Hand Quern Source: Museum nan Eilean
A very particular challenge was faced by crofters throughout the Outer Hebrides in growing crops from the 1740s until the 1820s, as a result of the value of seaweed at that time for the extraction of soda and potash for use in the manufacture of glass and soap. The island of Fladdaigh at the north end of Caolas an Scarp (the Sound of Scarp) was used as a base for cutting, drying and burning seaweed to produce kelp ash between about 1748 and 1822. During this time the landlord forbade the people of Scarp from cutting or gathering seaweed for use on their crops.
Aside from the years of kelp ash production, seaweed was used to improve the ground and was applied to land used for all crops. Boat trips would be made to the sheltered sea-lochs several miles away where the favoured seaweed was plentiful; knotted wrack was harvested from the rocks at low tide with sickles. Seaweed thrown up on the shore in storms was also recovered for use on the fields.
Seaweed is highly beneficial for plant growth as it provides mineral nutrients, trace metals and plant growth stimulants, all in a form which is easily taken up by the roots of plants. In the case of the light machair soil, the jelly-like carbohydrates in the seaweed, the alginates, bind with the soil minerals, greatly improving the water and nutrient holding capacity of the soil; very important factors in preventing soil erosion, allowing seedlings to establish and enabling plants to thrive.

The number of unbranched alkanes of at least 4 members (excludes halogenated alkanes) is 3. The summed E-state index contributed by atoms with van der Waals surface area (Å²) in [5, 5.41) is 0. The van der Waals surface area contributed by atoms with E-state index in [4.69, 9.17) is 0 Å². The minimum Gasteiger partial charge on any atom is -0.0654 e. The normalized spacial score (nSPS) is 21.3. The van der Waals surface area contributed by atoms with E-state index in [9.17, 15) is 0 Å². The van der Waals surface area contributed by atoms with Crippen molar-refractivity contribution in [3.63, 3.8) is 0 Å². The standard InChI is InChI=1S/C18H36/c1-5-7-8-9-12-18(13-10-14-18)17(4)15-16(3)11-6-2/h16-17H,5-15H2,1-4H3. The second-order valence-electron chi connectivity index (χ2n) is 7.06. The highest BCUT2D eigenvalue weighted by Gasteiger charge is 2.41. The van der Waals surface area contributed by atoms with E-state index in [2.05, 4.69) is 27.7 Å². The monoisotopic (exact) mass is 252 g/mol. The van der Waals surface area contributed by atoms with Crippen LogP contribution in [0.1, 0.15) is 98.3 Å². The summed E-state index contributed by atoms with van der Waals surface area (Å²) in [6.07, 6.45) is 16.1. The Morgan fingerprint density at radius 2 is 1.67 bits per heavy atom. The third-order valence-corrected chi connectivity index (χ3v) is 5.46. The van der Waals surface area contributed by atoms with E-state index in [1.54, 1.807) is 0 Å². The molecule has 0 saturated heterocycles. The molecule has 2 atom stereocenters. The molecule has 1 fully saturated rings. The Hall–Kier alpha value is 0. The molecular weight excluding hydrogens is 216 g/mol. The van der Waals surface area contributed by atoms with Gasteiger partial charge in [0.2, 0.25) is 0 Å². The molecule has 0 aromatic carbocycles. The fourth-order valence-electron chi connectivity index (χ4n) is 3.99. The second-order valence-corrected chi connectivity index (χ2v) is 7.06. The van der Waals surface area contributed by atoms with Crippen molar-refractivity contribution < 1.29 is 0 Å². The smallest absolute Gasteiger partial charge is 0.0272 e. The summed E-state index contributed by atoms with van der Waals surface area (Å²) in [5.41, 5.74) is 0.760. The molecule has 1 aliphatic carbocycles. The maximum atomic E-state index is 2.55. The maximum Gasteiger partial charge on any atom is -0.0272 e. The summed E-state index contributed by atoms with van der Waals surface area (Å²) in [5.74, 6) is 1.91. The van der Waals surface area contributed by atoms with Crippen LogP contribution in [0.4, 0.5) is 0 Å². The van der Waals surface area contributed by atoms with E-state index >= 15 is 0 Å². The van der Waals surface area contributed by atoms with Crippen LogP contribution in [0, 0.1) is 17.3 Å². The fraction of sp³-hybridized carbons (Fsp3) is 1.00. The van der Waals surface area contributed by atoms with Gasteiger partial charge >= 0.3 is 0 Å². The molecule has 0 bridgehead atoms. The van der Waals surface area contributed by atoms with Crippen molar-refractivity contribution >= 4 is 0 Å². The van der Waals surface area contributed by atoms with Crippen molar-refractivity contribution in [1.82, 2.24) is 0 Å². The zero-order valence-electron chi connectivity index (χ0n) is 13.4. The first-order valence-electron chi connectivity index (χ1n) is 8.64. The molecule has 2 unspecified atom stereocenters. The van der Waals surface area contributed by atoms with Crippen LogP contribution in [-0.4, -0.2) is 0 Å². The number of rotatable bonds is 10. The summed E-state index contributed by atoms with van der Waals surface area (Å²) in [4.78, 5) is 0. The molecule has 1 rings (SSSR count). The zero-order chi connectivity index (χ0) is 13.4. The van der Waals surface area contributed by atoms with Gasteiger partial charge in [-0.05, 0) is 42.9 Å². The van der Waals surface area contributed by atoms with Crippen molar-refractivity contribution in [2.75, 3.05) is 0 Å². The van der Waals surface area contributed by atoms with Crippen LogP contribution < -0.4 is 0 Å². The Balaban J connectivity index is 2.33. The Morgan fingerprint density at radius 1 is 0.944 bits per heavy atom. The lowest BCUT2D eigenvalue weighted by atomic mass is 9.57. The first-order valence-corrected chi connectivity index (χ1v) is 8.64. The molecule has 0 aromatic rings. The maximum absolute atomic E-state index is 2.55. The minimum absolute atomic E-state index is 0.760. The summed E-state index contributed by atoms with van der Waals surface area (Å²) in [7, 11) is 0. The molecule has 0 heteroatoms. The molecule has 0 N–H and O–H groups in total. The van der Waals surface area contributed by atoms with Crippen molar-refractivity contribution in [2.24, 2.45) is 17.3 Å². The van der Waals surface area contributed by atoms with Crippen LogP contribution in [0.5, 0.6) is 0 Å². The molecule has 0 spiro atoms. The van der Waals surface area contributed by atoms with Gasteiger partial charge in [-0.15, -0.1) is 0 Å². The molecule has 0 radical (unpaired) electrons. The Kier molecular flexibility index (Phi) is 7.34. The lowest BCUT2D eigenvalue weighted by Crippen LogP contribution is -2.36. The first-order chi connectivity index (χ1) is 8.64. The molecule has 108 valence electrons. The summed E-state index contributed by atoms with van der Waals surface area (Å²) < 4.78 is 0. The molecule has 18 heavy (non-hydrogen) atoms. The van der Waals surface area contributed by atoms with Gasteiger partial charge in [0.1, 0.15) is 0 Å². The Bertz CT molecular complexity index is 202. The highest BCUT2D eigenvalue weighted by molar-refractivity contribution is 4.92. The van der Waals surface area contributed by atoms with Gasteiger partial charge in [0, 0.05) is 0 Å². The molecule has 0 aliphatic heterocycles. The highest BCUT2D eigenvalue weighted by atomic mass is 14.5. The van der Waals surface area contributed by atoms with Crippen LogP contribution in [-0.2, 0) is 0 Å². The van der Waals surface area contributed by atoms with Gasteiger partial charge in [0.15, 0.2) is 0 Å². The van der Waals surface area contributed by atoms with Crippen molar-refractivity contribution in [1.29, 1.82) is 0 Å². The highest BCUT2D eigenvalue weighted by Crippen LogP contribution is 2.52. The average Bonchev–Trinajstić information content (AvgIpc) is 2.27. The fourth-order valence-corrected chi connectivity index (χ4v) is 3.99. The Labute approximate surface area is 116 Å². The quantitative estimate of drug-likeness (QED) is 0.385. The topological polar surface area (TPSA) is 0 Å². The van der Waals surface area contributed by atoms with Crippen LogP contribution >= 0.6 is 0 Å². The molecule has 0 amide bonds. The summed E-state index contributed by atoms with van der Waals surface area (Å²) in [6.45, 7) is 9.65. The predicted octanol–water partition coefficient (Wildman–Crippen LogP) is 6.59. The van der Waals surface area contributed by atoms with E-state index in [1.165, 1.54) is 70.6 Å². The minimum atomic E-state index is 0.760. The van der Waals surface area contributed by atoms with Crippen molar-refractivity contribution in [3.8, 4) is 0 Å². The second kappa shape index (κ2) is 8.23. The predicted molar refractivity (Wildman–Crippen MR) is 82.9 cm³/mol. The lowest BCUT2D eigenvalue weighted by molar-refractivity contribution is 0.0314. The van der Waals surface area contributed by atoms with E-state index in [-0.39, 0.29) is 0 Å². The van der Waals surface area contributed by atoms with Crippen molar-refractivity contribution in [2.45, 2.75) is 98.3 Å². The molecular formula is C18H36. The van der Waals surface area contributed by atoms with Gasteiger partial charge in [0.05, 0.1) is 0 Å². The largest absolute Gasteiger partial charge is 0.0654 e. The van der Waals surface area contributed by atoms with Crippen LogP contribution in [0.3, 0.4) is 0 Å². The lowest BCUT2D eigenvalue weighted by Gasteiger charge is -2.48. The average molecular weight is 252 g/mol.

Knotted wrack (Photo: Joan Cumming)
Cow manure was also used to fertilise the hungrier crops, the potatoes and bere barley, and carried from the byres to the fields in creels. If a potato crop was slow in growth, soot laden thatch would be taken from the roof and applied to the field. The soot from the peat fires was rich in potash, which provided the potassium needed for healthy growth in the plants and a good yield of potatoes.
Angus Duncan wrote of the observations of a visiting agriculturalist, upon visiting Scarp in 1930, who commented on the amazing extent of the cultivation from shore to foothills. The visitor also observed that more barley was grown for animal feed in Scarp at that time than anywhere else in the Outer Hebrides. Large walled enclosures, the iodhlann or the cornyard, was where the stacks of oats, barley and hay were stored over winter. There were stone enclosures to house the cattle too – Coinneach Lachie: